Promotions for Professor Thomas and Professor Young

Congratulations to our new Professors!

Please join us in congratulating newly promoted Professor Richard Thomas and Professor Ruth Young, who have both been dedicated and much loved members of the School for many years.

Professor Thomas joined the School in 2003 and has been the director of the Bradgate Park fieldschool for the last 5 years which trains students in archaeological fieldwork and outreach activities. We talked to Richard about his promotion:

Richard Thomas
Richard with students at this year's Bradgate Park fieldschool
I feel so privileged to have been promoted to Professor. Ever since I can remember I had wanted to be an archaeologist – it was my stated ambition in the personal statement of my “record of achievement” when I left secondary school. When I got to university I got a little frustrated by the lack of practical work so I went to  the local commercial archaeology unit. There, I was offered the chance to work with a pot specialist or an animal bone specialist. I chose animal bones under the supervision of the inestimable Umberto Albarella (my friend and mentor to this day) and I haven’t looked back since.

I have had so much fun in my career so far with highlights including: filming with Sir David Attenborough on a BBC documentary on Jumbo the elephant, being (peripherally) involved in the study of Richard III and co-directing excavations at Bradgate Park, where we have discovered the childhood home of Lady Jane Grey. Throughout my 16 years at Leicester I have thoroughly enjoyed teaching students and I have been blessed to work with some amazing, supportive and inspiring colleagues. I certainly wouldn’t have achieved my promotion without the support and inspiration of my colleagues, friends and family.


Professor Ruth Young has been with us in the School since 2004 and works in heritage and post-conflict archaeology across the Middle East and South Asia:

Ruth Young
Ruth in front of the Lion of Babylon, Iraq
It is always nice to have a reason to celebrate, and being promoted to professor is no exception.  I feel very lucky to be an academic archaeologist and to have had a wide range of opportunities and experiences in many different parts of the world since being made a permanent member of staff here in the School in 2004.  Archaeology for me is very much about collaboration and working with others, whether they are colleagues and students here at Leicester or those based at international institutions, and being involved in many multi-partner research projects (as well as joint teaching and administrative developments) has taught me a great deal and been a lot of fun.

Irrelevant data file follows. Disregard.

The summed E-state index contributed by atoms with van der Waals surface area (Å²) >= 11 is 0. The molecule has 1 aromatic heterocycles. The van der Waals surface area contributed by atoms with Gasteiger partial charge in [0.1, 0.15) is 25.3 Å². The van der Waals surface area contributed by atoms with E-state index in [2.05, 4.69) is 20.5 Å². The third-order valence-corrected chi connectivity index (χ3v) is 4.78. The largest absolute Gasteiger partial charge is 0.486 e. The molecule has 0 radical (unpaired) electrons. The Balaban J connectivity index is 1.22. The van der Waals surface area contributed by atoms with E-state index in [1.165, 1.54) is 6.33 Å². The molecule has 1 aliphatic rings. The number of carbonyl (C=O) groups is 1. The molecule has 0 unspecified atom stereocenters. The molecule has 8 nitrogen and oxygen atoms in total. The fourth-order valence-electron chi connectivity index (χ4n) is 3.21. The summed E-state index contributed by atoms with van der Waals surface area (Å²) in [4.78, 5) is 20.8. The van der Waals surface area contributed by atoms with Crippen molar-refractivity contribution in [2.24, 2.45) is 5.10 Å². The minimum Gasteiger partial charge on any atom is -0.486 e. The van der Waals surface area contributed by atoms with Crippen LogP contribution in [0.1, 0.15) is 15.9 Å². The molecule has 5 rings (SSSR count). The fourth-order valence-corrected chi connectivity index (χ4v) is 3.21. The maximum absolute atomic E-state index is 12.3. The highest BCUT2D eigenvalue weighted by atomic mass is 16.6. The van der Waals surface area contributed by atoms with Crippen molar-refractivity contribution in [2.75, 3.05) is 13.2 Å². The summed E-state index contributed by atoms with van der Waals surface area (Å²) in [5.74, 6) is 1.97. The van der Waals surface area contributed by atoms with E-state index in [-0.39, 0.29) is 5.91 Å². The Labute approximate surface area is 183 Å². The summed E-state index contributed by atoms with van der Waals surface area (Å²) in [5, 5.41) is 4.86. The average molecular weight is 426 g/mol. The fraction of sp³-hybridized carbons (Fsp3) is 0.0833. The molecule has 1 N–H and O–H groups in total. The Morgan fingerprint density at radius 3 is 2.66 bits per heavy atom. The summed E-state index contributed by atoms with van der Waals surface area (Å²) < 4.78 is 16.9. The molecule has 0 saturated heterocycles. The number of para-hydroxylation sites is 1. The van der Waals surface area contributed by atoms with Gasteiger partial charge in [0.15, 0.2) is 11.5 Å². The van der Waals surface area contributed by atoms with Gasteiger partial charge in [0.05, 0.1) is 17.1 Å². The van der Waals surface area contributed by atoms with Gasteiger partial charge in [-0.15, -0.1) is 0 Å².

Being able to develop long term connections with countries such as Pakistan, Iran and Sri Lanka has been very rewarding personally and professionally, and having a new project in Iraq at the site of Babylon (co-directed with a colleague from the University of Babylon) promises to bring new challenges alongside a lot of archaeological and heritage potential. In terms of teaching, being able to build on the work of Alan McWhirr and Mark Pluciennik for our Distance Learning programme is something I have enjoyed a lot, and being able to translate recent post-conflict archaeology and heritage research into campus teaching has been very rewarding.


Congratulations both, we're super proud of you and are looking forward to hearing about your future projects.

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